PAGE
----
Flood said he is not concerned about the group's FOAA requests, which requested communications from the city about his property at 265 Main St.

“I have no idea what they're looking for but I'm not embarrassed or concerned about it,” Flood said. “I feel like they're looking for a smoking gun. I don't know what they're doing, not sure what they're looking for, but they're looking for something.”

Flood said there was no impropriety in using city funds to partially pay for the mural on the outside of his building.

“The whole reason for the facade improvement program is to improve facades,” Flood said. “We weren't trying to hide it, we weren't treated as special. We said what we were going to do and presented a drawing of what it looked like. It wouldn't be something I ever hushed up or was trying to hide … It's not some big revelation that, 'OK, now everyone found out.'”

Cantara questions why, after several years and hundreds of thousands of dollars in public grants, the former Reny’s building at 129 Main St. still remains undeveloped. Engine received a $100,000 Brownfields grant, which is federally administered, to clean asbestos and lead from the building.

Ackerman, who came to Biddeford in 2005, said she did not want to comment on the FOAA requests or why the group was seeking information about her relationship with the city.

In 2010, Ackerman founded Engine, a nonprofit, which, according to its mission statement, aims to “foster and integrate the arts and design, education and sustainable creative entrepreneurialism as an explicit community value and civic priority in Biddeford.”

Ackerman, Engine’s executive director, is also program director for Maine FabLab, a fabrication laboratory that uses 3D printing.

Lauzon, a founding member of Concerned Citizens of Biddeford, is running as an Independent for state representative in House District 12 against Grohman, who is the Democratic incumbent. Grohman founded Correct Building Products LLC, a corporation that manufactured a wood and plastic composite deck product. The company filed for reorganization under Chapter 11 in the federal bankruptcy laws in 2009, and ended up being sold to GAF Decking Systems under the bankruptcy code's Section 363, which allows the company's assets to be sold free of liens and other claims.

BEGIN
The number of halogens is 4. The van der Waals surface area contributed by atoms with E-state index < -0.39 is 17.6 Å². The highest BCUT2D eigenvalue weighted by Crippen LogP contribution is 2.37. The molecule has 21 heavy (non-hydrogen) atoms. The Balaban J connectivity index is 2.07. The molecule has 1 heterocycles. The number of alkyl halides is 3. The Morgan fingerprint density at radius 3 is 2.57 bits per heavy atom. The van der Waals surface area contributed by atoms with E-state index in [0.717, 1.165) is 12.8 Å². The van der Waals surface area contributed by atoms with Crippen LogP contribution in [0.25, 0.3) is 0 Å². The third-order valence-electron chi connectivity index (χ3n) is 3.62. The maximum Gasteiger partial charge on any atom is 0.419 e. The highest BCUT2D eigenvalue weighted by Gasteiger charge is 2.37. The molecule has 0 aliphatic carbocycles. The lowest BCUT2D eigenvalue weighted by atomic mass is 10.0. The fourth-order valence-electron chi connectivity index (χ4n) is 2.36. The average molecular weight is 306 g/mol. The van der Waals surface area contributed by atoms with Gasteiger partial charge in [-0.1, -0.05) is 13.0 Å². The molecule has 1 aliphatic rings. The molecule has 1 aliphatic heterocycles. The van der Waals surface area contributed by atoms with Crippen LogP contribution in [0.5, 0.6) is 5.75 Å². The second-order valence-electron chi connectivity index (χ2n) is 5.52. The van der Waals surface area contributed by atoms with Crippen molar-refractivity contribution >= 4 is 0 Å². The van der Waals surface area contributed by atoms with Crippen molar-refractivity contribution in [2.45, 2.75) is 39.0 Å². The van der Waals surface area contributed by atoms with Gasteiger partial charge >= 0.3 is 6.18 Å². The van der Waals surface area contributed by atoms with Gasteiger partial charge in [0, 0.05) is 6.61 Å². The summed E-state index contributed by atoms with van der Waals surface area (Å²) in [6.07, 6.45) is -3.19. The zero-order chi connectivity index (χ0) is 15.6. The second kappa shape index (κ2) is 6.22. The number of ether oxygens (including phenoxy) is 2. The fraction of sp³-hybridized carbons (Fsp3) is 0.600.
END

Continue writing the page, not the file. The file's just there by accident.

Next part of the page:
“It's kind of like a pre-packaged bankruptcy, a way to keep the plant running through the entire process,” Grohman said. “2009 – that was a time when the stock market went down by 30 percent in one day, housing stock dropped. Correct Building Products LLC was a building construction business. It was a brutal time for that business, a lot of other Maine businesses didn't make it through.”

“I did that to save the company,” Grohman added. “I took an immense financial hit to do that. I converted my ownership into equity that funded that transition, so I got nothing, but all of my people came to work and kept their jobs.”

Cantara said the group is looking for information about whether Correct Building Products LLC received city funding because it is generally interested in how much money the city spent on a failed business, not because it has a personal campaign agenda against Grohman.

Grohman said he doesn't know why he and his former company are the subjects of the group's FOAA requests, and the company didn't receive any incentives or payments from the city.

The company did receive approximately $330,000 in loans from the Biddeford Saco Area Economic Development Corporation, Grohman said.

“It was all paid back. That's what (Biddeford Saco Area Economic Development Corporation) exists for,” he said.

During the 16 years that the decking materials have been manufactured in Biddeford, Grohman said more than $900,000 have been paid to the city in property taxes, approximately $20 million paid in payroll and around $2 million paid in income taxes and all other taxes associated with payroll.

“The city gets the benefit of there being an operating business here,” Grohman said. “I don't have anything to do with it anymore, but I'm proud of it.”

Cantara said the group is mainly concerned that the city is prejudicially allocating resources downtown over other areas of the city.

“They're trying to make it into the Old Port,” he said. “It's not going to happen.”

Flood said despite the FOAA requests about his interactions with the city, he has nothing against Concerned Citizens of Biddeford.

“I hope the group wants to improve downtown and Biddeford and if that's true, I'm all for it,” he said.

Grohman echoed those sentiments.

“People do want to make sure that tax dollars are being spent wisely and that's their right and I don't have any objections to that.”


The following correction was made after this story was published:

The Courier’s July 28 article, “Watchdog group targets slate of people, organizations,” should have stated that Engine, an arts organization located downtown, was approved for $15,000 from the city’s Main Street Makeover fund toward demolition of the interior and design and rehabilitation of the former Reny’s building at 129 Main St., but only received $6,000 of those funds for approved work.